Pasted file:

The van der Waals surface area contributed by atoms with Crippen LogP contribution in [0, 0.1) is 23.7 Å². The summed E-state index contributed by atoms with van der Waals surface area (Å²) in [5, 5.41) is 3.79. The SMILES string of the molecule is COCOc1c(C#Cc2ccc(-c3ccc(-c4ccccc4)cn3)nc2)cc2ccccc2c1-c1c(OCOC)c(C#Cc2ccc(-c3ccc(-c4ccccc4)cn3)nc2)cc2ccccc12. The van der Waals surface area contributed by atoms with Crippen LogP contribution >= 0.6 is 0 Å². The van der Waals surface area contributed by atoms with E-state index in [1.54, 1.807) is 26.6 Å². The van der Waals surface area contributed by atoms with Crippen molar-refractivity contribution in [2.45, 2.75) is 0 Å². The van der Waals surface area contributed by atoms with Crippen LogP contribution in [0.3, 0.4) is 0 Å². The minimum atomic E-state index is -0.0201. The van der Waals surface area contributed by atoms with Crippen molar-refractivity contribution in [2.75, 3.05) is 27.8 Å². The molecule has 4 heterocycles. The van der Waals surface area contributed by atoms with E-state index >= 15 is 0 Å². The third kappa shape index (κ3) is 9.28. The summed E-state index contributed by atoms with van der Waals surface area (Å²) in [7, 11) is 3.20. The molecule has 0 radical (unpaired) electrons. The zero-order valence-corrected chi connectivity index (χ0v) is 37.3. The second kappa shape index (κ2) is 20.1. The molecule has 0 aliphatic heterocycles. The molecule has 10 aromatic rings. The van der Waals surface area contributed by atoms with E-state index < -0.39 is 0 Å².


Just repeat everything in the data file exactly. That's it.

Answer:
The van der Waals surface area contributed by atoms with Crippen LogP contribution in [0, 0.1) is 23.7 Å². The summed E-state index contributed by atoms with van der Waals surface area (Å²) in [5, 5.41) is 3.79. The SMILES string of the molecule is COCOc1c(C#Cc2ccc(-c3ccc(-c4ccccc4)cn3)nc2)cc2ccccc2c1-c1c(OCOC)c(C#Cc2ccc(-c3ccc(-c4ccccc4)cn3)nc2)cc2ccccc12. The van der Waals surface area contributed by atoms with Crippen LogP contribution >= 0.6 is 0 Å². The van der Waals surface area contributed by atoms with E-state index in [1.54, 1.807) is 26.6 Å². The van der Waals surface area contributed by atoms with Crippen molar-refractivity contribution in [2.45, 2.75) is 0 Å². The van der Waals surface area contributed by atoms with Crippen LogP contribution in [0.3, 0.4) is 0 Å². The minimum atomic E-state index is -0.0201. The van der Waals surface area contributed by atoms with Crippen molar-refractivity contribution in [2.75, 3.05) is 27.8 Å². The molecule has 4 heterocycles. The van der Waals surface area contributed by atoms with E-state index >= 15 is 0 Å². The third kappa shape index (κ3) is 9.28. The summed E-state index contributed by atoms with van der Waals surface area (Å²) in [7, 11) is 3.20. The molecule has 0 radical (unpaired) electrons. The zero-order valence-corrected chi connectivity index (χ0v) is 37.3. The second kappa shape index (κ2) is 20.1. The molecule has 0 aliphatic heterocycles. The molecule has 10 aromatic rings. The van der Waals surface area contributed by atoms with E-state index < -0.39 is 0 Å².